Smith’s work have quite an antique aesthetic, almost Gothic Victorian style. As I am not working in 2d form I would not be able to essentially experiment with their work, although there is a possibility of including a victorian style to my work, rustic or aged. Although, I had the original assumption of making it look quite clean and modern, but I could attempt to visualise it to give the sense of aged items forming into something new and clean, aka, re-birth. It appears as though Kiki uses cotton or fabric sheets, either naturally aged or tea stained before painting her illustrations onto it, it may be worth attempting to age some of my failed images.
Leaving this group crit, I feel inspired and optimistic towards my project, which feels great to have again. I will also experiment with my work a little more.
After the group crit, I was placed into a group of Morality, as out of all themes offered my work seemed best suited to that category. My group is composed from 4 people, myself, Austin Mills, Vicky Yang, and Erin Julian.
It was interesting to look at our approaches to our topics relating to the theme as they were very contrasting. Vicky had made an interactive constructed children’s book, Austin has made a set of prints, and Erin has made a collection of collages, masks and short films.
For us to view our work with similar themes and have such obscure responses to it was inspiring, as I have left feeling excited to what our degree show will look like as there are so many approaches and forms, from gifs to sculptures, and masks to prints.
As I have altered my concept, I have decided to conduct new artist research to uncover illustrators/ artists who have created work of 3D form, which could inform the outcome of my new project.
Richard Sweeney was born in Huddersfield in England, 1984.
Sweeney found his natural talent for paper folding and sculpting during his study at Batley school of Art, which he then pursued by studying three dimensional design at Manchester Metropolitan University.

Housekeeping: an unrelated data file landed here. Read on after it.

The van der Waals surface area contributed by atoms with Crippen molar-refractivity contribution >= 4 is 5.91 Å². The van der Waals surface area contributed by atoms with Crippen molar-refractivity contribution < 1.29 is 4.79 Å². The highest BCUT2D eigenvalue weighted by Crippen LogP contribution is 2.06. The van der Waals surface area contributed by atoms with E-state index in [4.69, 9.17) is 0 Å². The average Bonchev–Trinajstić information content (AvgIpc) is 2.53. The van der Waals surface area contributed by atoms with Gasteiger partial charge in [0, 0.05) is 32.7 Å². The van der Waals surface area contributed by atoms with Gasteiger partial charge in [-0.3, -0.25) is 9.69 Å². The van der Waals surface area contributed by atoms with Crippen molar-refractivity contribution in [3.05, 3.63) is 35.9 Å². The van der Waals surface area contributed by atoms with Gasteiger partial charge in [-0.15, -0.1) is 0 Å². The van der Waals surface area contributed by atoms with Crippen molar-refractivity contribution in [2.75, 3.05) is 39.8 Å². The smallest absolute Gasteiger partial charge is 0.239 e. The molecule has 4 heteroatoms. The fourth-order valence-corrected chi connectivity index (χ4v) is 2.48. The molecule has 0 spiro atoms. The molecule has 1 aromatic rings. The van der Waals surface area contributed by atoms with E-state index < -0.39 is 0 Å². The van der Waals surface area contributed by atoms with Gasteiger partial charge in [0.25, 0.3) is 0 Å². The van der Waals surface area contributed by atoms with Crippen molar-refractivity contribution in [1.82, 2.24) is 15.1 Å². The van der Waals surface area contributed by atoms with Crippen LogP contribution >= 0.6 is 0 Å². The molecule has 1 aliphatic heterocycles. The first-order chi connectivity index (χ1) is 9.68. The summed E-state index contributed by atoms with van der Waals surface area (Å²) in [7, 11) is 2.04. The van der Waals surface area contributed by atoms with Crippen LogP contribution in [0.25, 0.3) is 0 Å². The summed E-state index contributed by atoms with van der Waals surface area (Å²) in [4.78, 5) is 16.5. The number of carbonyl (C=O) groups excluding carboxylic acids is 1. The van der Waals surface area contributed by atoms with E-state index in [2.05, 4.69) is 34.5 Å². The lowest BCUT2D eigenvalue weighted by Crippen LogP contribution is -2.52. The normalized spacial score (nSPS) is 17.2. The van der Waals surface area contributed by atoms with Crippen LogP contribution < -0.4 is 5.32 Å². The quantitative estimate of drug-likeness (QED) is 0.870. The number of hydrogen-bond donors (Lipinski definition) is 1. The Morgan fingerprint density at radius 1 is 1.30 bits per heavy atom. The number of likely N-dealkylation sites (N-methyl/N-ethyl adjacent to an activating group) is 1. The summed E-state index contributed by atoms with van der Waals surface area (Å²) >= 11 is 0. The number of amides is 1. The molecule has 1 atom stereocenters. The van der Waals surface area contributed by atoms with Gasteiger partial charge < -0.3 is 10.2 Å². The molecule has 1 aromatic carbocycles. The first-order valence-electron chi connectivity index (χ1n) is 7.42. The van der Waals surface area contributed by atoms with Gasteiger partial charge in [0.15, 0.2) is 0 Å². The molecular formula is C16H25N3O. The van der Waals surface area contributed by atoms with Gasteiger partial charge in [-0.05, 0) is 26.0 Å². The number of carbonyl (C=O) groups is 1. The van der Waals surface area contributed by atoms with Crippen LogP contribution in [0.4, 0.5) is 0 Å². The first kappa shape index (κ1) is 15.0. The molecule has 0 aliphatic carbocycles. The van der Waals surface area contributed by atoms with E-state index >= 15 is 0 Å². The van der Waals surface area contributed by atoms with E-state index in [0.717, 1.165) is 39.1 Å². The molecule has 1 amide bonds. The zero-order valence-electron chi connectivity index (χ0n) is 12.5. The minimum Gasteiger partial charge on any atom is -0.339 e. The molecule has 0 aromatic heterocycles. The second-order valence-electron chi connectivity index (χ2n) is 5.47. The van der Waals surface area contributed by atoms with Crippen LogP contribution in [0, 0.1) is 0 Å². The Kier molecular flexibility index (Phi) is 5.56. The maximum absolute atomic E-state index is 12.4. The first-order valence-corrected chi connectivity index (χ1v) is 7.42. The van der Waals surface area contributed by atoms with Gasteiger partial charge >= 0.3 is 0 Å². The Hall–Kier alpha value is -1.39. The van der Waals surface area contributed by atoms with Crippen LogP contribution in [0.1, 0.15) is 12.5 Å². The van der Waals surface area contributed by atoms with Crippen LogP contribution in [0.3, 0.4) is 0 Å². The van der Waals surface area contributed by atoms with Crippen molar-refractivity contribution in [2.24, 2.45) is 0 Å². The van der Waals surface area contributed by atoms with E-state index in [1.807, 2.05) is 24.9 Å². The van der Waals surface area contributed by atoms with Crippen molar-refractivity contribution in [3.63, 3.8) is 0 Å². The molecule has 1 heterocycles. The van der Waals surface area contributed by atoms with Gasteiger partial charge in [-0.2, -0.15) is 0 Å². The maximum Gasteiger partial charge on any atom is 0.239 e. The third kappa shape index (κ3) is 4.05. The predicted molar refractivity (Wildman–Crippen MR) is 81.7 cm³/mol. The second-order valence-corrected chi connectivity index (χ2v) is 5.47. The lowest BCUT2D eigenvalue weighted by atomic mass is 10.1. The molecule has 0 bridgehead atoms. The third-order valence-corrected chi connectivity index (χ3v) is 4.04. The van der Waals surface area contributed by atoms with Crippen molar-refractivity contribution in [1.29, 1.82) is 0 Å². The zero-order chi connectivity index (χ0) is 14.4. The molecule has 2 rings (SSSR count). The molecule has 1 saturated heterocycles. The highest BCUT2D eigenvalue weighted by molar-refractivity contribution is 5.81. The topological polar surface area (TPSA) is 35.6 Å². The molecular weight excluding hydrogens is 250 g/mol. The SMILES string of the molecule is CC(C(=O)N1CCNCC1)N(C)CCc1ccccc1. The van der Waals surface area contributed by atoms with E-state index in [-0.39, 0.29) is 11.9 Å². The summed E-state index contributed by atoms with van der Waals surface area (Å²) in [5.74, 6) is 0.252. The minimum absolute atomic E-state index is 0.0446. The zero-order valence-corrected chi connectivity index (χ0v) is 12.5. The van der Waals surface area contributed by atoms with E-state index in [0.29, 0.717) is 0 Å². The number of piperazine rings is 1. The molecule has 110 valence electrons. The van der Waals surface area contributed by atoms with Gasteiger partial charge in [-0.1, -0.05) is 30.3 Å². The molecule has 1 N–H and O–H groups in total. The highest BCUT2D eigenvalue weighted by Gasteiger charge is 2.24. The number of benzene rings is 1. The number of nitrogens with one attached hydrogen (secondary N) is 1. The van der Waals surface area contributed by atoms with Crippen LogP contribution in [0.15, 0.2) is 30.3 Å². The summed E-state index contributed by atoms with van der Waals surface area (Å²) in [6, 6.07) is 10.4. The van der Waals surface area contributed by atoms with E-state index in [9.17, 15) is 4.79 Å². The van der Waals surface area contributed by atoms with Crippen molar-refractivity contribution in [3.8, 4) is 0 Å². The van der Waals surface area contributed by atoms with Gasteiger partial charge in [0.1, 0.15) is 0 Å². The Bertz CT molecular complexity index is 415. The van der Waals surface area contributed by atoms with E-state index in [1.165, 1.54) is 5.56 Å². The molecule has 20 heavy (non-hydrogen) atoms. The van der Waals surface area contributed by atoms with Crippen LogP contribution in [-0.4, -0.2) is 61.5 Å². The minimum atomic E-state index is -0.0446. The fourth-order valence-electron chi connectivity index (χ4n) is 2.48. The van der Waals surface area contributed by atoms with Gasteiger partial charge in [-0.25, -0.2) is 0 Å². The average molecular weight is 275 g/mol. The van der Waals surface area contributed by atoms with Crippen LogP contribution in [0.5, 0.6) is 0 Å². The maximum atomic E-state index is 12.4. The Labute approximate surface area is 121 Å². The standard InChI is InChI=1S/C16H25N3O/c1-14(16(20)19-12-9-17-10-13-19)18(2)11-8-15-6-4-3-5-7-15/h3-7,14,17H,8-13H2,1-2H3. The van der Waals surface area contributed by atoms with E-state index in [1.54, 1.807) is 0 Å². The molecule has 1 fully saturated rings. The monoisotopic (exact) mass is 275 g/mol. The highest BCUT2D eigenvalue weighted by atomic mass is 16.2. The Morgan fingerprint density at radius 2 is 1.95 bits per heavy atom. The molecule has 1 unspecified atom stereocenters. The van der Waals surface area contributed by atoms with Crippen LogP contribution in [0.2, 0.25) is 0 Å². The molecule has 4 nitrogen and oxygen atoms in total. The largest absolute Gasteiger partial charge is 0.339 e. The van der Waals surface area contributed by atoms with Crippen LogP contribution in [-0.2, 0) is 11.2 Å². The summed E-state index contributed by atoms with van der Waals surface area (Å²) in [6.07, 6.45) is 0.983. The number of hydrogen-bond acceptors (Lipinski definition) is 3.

Richard Sweeney’s sculptures are influenced by nature. He takes the form of plants, weather and shapes of nature and manipulates them in order to gain an interesting and abstract form.
I am fortunate enough to own this book written by Sweeney, which contains almost a catalog of his work, along with what inspired each of his paper sculptures to form.
Sweeney’s work appears fascinating, as it has an intricate form with no colour palette, it allows the viewer to fully view and appreciate the manipulation the paper has taken, as well as the clear craftsmanship put into each individual piece.
I would like to play with paper crafts, as I find it fascinating that I could give a new life to my failed 2 dimensional work on paper, and I see this to be a perfect opportunity to experiment with. I would like to experiment with different ways to represent a butterfly through paper craft, as although I believe the butterfly folding I used to be effective, I believe testing a more metaphorical approach to a butterfly could result in a new discovery and more gripping/ interesting form to view in my final show.
Andy Goldsworthy was born in 1956 in Chesire, England.
Goldsworthy currently lives and works in Scotland, where he creates land art/ sculptures.
The works that Goldsworthy creates are typically made from bright flowers, leaves, mud, and items found on site of his sculpture.